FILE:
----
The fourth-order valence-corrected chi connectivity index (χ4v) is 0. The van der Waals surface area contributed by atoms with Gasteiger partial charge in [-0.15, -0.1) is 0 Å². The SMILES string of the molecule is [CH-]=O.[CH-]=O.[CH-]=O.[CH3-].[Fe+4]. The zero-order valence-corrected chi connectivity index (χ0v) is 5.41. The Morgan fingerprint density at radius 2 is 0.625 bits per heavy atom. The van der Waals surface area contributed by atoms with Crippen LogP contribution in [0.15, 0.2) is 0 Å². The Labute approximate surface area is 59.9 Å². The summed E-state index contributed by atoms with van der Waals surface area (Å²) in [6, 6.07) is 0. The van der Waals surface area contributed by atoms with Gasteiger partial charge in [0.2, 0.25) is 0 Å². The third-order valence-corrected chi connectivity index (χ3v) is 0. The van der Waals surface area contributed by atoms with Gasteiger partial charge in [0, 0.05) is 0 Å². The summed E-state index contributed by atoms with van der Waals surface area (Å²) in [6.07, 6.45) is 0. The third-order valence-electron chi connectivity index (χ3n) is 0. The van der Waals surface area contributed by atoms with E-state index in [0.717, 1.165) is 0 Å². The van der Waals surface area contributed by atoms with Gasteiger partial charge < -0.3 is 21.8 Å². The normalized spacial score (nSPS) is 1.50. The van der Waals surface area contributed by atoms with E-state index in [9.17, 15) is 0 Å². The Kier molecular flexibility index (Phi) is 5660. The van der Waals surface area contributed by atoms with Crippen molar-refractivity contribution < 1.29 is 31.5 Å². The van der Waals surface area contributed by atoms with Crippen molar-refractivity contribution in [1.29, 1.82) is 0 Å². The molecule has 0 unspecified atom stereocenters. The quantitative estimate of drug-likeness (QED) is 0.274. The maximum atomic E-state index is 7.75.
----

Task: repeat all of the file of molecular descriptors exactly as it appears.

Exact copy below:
The fourth-order valence-corrected chi connectivity index (χ4v) is 0. The van der Waals surface area contributed by atoms with Gasteiger partial charge in [-0.15, -0.1) is 0 Å². The SMILES string of the molecule is [CH-]=O.[CH-]=O.[CH-]=O.[CH3-].[Fe+4]. The zero-order valence-corrected chi connectivity index (χ0v) is 5.41. The Morgan fingerprint density at radius 2 is 0.625 bits per heavy atom. The van der Waals surface area contributed by atoms with Crippen LogP contribution in [0.15, 0.2) is 0 Å². The Labute approximate surface area is 59.9 Å². The summed E-state index contributed by atoms with van der Waals surface area (Å²) in [6, 6.07) is 0. The van der Waals surface area contributed by atoms with Gasteiger partial charge in [0.2, 0.25) is 0 Å². The third-order valence-corrected chi connectivity index (χ3v) is 0. The van der Waals surface area contributed by atoms with Gasteiger partial charge in [0, 0.05) is 0 Å². The summed E-state index contributed by atoms with van der Waals surface area (Å²) in [6.07, 6.45) is 0. The third-order valence-electron chi connectivity index (χ3n) is 0. The van der Waals surface area contributed by atoms with E-state index in [0.717, 1.165) is 0 Å². The van der Waals surface area contributed by atoms with Gasteiger partial charge < -0.3 is 21.8 Å². The normalized spacial score (nSPS) is 1.50. The van der Waals surface area contributed by atoms with E-state index in [9.17, 15) is 0 Å². The Kier molecular flexibility index (Phi) is 5660. The van der Waals surface area contributed by atoms with Crippen molar-refractivity contribution < 1.29 is 31.5 Å². The van der Waals surface area contributed by atoms with Crippen molar-refractivity contribution in [1.29, 1.82) is 0 Å². The molecule has 0 unspecified atom stereocenters. The quantitative estimate of drug-likeness (QED) is 0.274. The maximum atomic E-state index is 7.75.